Biological and monitoring information related to pea leaf weevil in field crops is posted by the province of Alberta and in the PPMN monitoring protocol.

Also refer to the pea leaf weevil page within the "Field Crop and Forage Pests and their Natural Enemies in Western Canada: Identification and management field guide" - both English-enhanced or French-enhanced versions are available.  A review of this insect was published in 2011 in Prairie Soils and Crops by Carcamo and Vankosky.

White grubs in field crops (Jun 28, 2018; Wk 08)

Scarabaeidae – Reminder - Each June brings scattered reports across the Prairies of white grubs associated with crop damage.  In fact, several species of Aphodius, Phyllophaga, Polyphylla or even small Aetenius produce larvae described as "white grubs".  

Recently, crop damage reports have been associated with a grub identified as the larvae of the beetle Aphodius distinctus (see below). This common beetle is not known to be a pest, but there is an ongoing effort to gather information to develop a ‘pest’ profile.  Additional information is online at Top Crop Manager. Please send reports of this insect and associated information to Dr. Kevin Floate (Agriculture and Agri-Food Canada, Lethbridge, AB).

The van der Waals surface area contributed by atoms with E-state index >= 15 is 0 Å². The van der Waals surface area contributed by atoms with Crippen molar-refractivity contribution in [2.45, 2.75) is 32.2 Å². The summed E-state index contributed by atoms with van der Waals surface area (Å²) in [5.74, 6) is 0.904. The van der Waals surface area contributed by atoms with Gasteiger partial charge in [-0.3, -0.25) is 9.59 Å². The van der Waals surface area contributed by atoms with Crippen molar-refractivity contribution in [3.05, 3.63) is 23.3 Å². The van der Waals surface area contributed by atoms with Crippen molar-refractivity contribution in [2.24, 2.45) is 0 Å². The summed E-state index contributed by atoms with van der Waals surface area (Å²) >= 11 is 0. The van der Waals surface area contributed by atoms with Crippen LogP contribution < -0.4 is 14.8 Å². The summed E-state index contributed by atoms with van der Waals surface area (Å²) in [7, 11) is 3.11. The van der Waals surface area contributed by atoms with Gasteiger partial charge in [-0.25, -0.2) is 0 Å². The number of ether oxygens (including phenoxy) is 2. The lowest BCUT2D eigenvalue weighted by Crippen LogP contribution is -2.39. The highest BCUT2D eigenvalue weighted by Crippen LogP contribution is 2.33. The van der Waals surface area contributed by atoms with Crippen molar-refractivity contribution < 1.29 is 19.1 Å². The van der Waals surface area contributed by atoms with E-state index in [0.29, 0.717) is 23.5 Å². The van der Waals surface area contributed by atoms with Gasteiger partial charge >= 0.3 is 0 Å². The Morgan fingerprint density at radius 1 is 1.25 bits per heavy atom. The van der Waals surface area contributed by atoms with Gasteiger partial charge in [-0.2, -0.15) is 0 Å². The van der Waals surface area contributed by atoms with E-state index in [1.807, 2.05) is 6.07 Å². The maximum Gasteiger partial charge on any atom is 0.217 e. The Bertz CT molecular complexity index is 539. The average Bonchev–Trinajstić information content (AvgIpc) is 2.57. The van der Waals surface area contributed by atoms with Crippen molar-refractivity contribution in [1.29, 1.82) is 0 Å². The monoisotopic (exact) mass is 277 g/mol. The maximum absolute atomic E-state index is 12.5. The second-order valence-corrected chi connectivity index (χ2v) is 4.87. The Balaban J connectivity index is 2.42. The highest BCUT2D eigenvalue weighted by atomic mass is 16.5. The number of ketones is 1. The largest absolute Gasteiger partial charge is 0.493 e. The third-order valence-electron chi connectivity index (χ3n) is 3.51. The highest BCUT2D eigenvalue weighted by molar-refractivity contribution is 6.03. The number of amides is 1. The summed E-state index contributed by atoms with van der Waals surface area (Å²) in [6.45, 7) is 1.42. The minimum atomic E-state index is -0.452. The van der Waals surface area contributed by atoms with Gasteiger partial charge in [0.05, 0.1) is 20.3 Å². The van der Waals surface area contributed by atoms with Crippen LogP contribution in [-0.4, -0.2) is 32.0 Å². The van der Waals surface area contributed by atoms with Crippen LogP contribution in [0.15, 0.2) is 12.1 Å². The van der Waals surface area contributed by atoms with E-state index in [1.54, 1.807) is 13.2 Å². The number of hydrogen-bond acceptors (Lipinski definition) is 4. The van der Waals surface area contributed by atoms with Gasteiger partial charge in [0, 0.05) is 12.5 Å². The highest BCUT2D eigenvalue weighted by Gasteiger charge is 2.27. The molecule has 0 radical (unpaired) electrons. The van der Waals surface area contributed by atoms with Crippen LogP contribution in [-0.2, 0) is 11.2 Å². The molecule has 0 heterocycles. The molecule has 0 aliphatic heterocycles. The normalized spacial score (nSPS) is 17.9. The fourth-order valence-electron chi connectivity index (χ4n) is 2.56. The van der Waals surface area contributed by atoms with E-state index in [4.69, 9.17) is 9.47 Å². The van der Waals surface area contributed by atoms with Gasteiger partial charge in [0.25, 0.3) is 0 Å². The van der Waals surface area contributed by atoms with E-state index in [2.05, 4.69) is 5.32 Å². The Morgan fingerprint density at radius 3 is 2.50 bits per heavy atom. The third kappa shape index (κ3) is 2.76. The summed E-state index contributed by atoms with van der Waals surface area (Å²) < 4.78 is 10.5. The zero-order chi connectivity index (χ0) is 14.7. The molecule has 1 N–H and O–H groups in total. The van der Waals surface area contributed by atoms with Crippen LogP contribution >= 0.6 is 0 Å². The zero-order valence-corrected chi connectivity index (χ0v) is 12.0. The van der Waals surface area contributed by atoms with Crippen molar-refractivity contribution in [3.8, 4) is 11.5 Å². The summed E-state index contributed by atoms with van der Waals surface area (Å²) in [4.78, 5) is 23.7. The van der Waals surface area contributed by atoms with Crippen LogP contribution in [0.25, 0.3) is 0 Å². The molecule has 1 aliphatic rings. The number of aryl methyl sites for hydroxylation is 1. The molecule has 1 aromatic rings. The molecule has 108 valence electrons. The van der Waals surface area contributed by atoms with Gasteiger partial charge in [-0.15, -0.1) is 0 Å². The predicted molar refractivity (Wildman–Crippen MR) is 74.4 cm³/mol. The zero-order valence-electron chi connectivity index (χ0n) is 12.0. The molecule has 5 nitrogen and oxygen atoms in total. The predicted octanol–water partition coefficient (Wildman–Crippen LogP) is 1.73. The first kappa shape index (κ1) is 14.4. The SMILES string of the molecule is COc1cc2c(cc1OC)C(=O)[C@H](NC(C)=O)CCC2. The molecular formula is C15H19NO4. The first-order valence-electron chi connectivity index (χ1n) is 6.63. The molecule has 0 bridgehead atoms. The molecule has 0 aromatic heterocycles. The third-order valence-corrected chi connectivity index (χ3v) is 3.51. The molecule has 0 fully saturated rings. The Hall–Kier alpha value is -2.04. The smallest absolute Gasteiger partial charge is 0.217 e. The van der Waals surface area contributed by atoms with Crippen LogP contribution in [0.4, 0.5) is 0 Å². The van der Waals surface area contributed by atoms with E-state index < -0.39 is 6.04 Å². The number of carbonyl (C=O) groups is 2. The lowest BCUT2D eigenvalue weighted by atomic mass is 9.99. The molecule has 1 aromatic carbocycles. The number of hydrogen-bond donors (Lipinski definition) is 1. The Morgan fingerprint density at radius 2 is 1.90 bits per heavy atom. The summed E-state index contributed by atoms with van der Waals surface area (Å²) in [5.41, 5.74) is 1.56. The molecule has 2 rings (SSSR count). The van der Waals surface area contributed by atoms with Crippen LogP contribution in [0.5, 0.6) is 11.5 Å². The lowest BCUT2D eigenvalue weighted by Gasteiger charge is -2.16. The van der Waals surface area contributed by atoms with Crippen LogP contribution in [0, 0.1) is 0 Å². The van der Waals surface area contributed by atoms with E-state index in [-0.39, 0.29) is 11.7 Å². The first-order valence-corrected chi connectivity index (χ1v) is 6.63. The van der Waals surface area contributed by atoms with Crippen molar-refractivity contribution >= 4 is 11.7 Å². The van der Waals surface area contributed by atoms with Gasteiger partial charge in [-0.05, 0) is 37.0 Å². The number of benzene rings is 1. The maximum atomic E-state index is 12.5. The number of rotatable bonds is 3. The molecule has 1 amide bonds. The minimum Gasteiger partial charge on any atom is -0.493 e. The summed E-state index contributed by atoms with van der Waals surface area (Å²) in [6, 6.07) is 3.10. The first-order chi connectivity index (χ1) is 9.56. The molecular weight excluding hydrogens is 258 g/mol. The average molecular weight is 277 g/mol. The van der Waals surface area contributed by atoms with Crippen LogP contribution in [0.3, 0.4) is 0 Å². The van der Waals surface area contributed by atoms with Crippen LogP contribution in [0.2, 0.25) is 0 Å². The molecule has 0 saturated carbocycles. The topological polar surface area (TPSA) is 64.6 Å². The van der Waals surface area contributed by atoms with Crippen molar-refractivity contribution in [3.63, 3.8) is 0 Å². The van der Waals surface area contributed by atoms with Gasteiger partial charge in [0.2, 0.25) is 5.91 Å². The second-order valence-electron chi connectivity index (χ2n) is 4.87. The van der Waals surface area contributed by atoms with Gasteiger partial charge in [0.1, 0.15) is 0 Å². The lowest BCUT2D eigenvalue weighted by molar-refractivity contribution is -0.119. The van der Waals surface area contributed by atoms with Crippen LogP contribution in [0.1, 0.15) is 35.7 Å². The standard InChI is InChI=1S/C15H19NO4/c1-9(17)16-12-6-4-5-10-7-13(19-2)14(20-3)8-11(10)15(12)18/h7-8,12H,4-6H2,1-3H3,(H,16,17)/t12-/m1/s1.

Field Heroes (Jun 28, 2018; Wk 08)

As crops continue to grow, please consider the vital role beneficial organisms have in your fields.  Please make use of the Scouting Guides freely available on the Field Heroes website.  Each guide includes valuable information and photos to help identify the contents of a sweep-net and to increase understanding of the impact of beneficial insects. Please share and encourage use of the Scouting Guides.

Be sure to follow @FieldHeroes on Twitter for practical tips and information. Please tag @FieldHeroes in your own Tweets about beneficials. Re-Tweets are great, too.

Thanks to Western Grains Research Foundation for their support of this important campaign. This initiative is not possible without the support and advice of enthusiastic members of the Prairie Pest Monitoring Network. Our research is having a tangible impact on growers’ pest management decisions.


Link here to access a complete list of all the PPMN Blog Posts related to Natural Enemies!

Monarch migration (Jun 28, 2018; Wk 08)

We continue to track the migration of the Monarch butterflies as they move north by checking the 2018 Monarch Migration Map!  A screen shot of the map has been placed below as an example (retrieved 28Jun2018) but follow the hyperlink to check the interactive map.  They are in Manitoba and moving west through southern Saskatchewan this week!